The Town of Chevy Chase appears to be backing off its strategy of trying to kill the Purple Line, according to comments made by Town Council members and residents at a public hearing Wednesday night.
“The frontal charge to oppose the Purple Line is not a very sensible strategy,” council member John Bickerman said at the hearing attended by about 40 people. “I don’t think we’ve been effective with the money we spent.”
Town Mayor Al Lang said the town has spent about $480,000 over the past 16 months lobbying the federal and state government against the 16-mile, $2.45 billion light-rail project.
Now a new reality seems to be setting in among the town’s leaders, who are grappling with Gov. Larry Hogan’s decision to move forward with the project, albeit by significantly reducing state funding for the rail line.
Hogan’s decision caused residents to question whether proposed cuts to the project would mean the town’s requests to mitigate the impact of the Purple Line, such as noise barriers, green tracks, buried power stations and buried power lines, would no longer be included.
“When I heard the governor’s decision, I thought this is the worst possible thing that could happen,” Holly Kammerer, an Elm Street resident, said. “They’re not going to look to protect this town, they’re going to look to cut the low-hanging fruit and that’s us.”
After the public hearing, Council members made no decision Wednesday night on whether to continue efforts to kill the project, lobby for mitigation measures or take some other course.
In the state’s initial cost-cutting proposal, the green track bed was eliminated in favor of a typical gravel rail bed. Initially, the green track was proposed as a way to cut down on stormwater and to help reduce sound from the train. The state also proposed allowing extended work hours and additional lane closures to construct the rail line—both of which could affect the town during the construction phase.
However, many specific details about what may be cut from the project to save money haven’t yet been released by the state, leaving many who spoke at the hearing to wonder what else may impact the town.
Elm Street residents were particularly vocal at the hearing—their homes back up to the Capital Crescent Trail where the light-rail would run—and they may be the most affected by the trains that are now scheduled to pass every 7½ minutes.
Elm Street resident Joan Rood urged the town to keep fighting the construction of the Purple Line. “We are a wealthy town and we have the money,” she said.
“We’ve made a big investment,” Elm Street resident Julie Stanish added. “I think if we walk away, no one is going to stand up for the town’s interests.”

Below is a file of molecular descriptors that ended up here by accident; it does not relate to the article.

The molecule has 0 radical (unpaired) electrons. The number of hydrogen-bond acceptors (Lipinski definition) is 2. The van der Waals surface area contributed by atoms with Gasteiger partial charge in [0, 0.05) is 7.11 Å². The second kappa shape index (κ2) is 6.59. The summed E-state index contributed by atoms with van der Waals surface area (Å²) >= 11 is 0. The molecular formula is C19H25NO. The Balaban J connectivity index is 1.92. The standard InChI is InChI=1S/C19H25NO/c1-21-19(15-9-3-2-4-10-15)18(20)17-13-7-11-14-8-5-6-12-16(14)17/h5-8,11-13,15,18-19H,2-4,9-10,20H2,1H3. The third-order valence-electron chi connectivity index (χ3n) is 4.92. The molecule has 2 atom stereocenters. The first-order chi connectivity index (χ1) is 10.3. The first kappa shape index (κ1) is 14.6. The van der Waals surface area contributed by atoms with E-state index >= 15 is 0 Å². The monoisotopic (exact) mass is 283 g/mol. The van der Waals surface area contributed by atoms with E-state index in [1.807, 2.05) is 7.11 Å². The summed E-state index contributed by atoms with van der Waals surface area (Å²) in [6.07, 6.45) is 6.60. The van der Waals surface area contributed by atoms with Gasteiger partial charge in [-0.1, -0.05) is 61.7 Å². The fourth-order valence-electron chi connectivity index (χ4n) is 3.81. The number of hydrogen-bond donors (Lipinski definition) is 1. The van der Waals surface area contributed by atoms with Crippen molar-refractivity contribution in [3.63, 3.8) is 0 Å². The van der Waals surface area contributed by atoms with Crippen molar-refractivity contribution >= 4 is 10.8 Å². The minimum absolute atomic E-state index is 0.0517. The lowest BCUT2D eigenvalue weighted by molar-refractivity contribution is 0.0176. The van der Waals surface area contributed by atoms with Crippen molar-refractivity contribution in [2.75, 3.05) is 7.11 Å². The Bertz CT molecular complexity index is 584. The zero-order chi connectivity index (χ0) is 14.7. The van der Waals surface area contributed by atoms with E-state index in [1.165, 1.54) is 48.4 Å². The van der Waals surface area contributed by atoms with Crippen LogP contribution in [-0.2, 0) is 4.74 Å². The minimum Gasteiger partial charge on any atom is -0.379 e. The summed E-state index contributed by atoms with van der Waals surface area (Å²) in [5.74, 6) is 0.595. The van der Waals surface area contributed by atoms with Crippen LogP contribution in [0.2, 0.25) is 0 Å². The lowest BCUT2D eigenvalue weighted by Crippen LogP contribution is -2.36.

However, other residents urged the council to stop spending money on what they considered to be a futile effort to kill the project.
Ridge Street resident Betsy Johnson, who supports the project, said she has been embarrassed to tell people where she lives because of the money the town is spending to fight the Purple Line.
“I would support spending money on mitigation,” Johnson said. “I feel bad for Elm Street residents, but let’s face it, development is going to happen. We’ve needed east-west transit for a very long time and the Purple Line is the project, without it traffic is going to be terrible.”
Susan Blacklow of Oakridge Avenue said she has continually asked the town to stop spending its resources fighting the project. “In the end I feel like Alice in Wonderland except all in this town seem to be falling down the rabbit hole… . Please close up that rabbit hole and stop all funding against the Purple Line,” she said.
Newly elected council member Fred Cecere described the current situation in the town as a dichotomy between residents who outright oppose the Purple Line and those who want to mitigate its impact on the town.
“We are really not in a position right now to spend enough money alone to actually stop construction of the Purple Line,” Cecere said. “We haven’t been able to get one ally… . We have to decide at some point: Are we going to continue with opposition strategy, mitigation strategy or something else.”
Lang said he doesn’t believe state elected officials would consider the town’s mitigation requests if it is also lobbying to kill the project.
The council recommended suspending its August meeting, but agreed to be in touch via email or by holding an emergency meeting if measures that significantly impact the town are proposed as more details are released about the project.
In a memo sent to town residents prior to the public hearing, Lang wrote the town’s long-range planning committee will be creating an analysis of the issues surrounding the project. The analysis wasn’t ready for consideration at the public hearing Wednesday, according to Lang.
“When completed, it will be presented to Town residents for review and comment and will form the basis for the Council’s decision on how to proceed,” Lang wrote.